Asia-Pacific, Economy & Trade, Headlines

SOUTH KOREA-ECONOMY: Is Seoul Ready to Join OECD’s Elite Club?

Magda Kowalzcuk

TOKYO, Nov 6 1996 (IPS) - South Korea is set to become the 29th member of the Organisation for Economic Cooperation and Development (OECD), making it the second Asian country, after Japan, to be accepted into the Paris-based so-called “rich men’s club”.

The question is: Is Seoul ready to play ball in the big league?

After years of robust growth, the invitation extended in October by leading industrialised nations for Seoul to join the grouping, comes at a time when the country is going through an economic downturn with no visible signs of a short-term recovery.

Growth slowed to a three-year low of 6.7 per cent in the second quarter of this year, and latest Asian Development Bank (AsDB) projections indicate the 1996 Gross Domestic Product (GDP) growth rate will be about seven per cent, compared to nine per cent last year.

In a report released this week, the Manila-based AsDB further forecast a slow recovery, with a predicted GDP growth rate of 6.7 per cent in 1997.

The report said among the primary causes for the downturn are a slowdown in exports and a deceleration in capital investments. The current account deficit for the first eight months of 1996 was 15.2 billion dollars — almost 2.5 times that for the same period in 1995.

“The widening gap is because of a depreciating (Japanese) yen and the falling price of memory chips that make up 20 per cent of total Korean exports,” said the AsDB. Analysts say semi-conductor exports may drop by about 20 per cent this year, to about 17 million dollars.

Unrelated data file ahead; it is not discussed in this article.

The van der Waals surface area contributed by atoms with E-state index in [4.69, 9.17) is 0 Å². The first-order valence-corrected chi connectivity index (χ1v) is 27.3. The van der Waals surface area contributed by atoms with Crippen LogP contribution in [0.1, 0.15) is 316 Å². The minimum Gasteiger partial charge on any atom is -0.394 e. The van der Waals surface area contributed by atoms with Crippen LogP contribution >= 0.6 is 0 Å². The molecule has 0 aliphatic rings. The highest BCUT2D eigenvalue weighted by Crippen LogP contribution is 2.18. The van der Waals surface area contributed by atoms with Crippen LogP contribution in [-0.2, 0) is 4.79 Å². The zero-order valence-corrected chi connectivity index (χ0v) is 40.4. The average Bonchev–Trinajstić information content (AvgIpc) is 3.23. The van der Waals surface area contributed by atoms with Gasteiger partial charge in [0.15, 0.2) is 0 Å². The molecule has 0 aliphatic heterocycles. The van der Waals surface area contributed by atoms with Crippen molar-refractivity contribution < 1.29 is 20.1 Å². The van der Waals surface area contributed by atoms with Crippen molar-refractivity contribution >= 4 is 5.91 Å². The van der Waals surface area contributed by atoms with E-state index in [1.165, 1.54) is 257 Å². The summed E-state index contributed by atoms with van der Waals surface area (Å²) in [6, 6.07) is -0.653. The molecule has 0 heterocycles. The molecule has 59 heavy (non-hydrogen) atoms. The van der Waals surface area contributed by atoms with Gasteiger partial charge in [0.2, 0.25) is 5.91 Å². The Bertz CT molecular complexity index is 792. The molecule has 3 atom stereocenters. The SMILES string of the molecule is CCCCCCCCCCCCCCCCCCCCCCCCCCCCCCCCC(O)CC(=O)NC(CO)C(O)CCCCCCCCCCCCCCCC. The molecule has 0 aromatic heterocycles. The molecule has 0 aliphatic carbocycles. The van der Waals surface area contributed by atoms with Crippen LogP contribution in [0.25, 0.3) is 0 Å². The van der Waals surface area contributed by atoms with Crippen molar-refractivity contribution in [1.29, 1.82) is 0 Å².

In the present circumstances, say opposition parties in Seoul, the timing is simply not ripe for South Korea to accept the invitation of the OECD.

The AsDB too cast somewhat of a shadow on the government’s liberalisation programme aimed at meeting the requirements for entry into the grouping.

According to the report released Tuesday, while the government has moved to open South Korea’s equity market to foreign participants it has not made enough headway in financial sector liberalisation.

The report also noted reservations on Seoul’s part, about liberalising ownership of its banks. Likewise, the bond market is basically closed to foreigners both as lenders and as foreigners.

Still, the government is determined to ratify a motion in the National Assembly later this month, to pave the way for South Korea’s admission to the OECD before yearend.

“Korea is ready for membership, and we are ready to cope with the standards of other industrialised countries although this does not necessarily mean we are a fully industrialised country,” says Lee Kyung Sue, an economic department official in the South Korean embassy in Tokyo.

“The benefits of membership…with that prestigious club…are obvious,” he explained. “For example, it will facilitate us in the globalisation process.” One drawback, he says, is that South Korea would have to narrow its interest rates “but that is not a significant disadvantage”.

Some observers in Tokyo and Seoul are also upbeat about South Korea’s joining of the OECD. Japan certainly is happy with the development.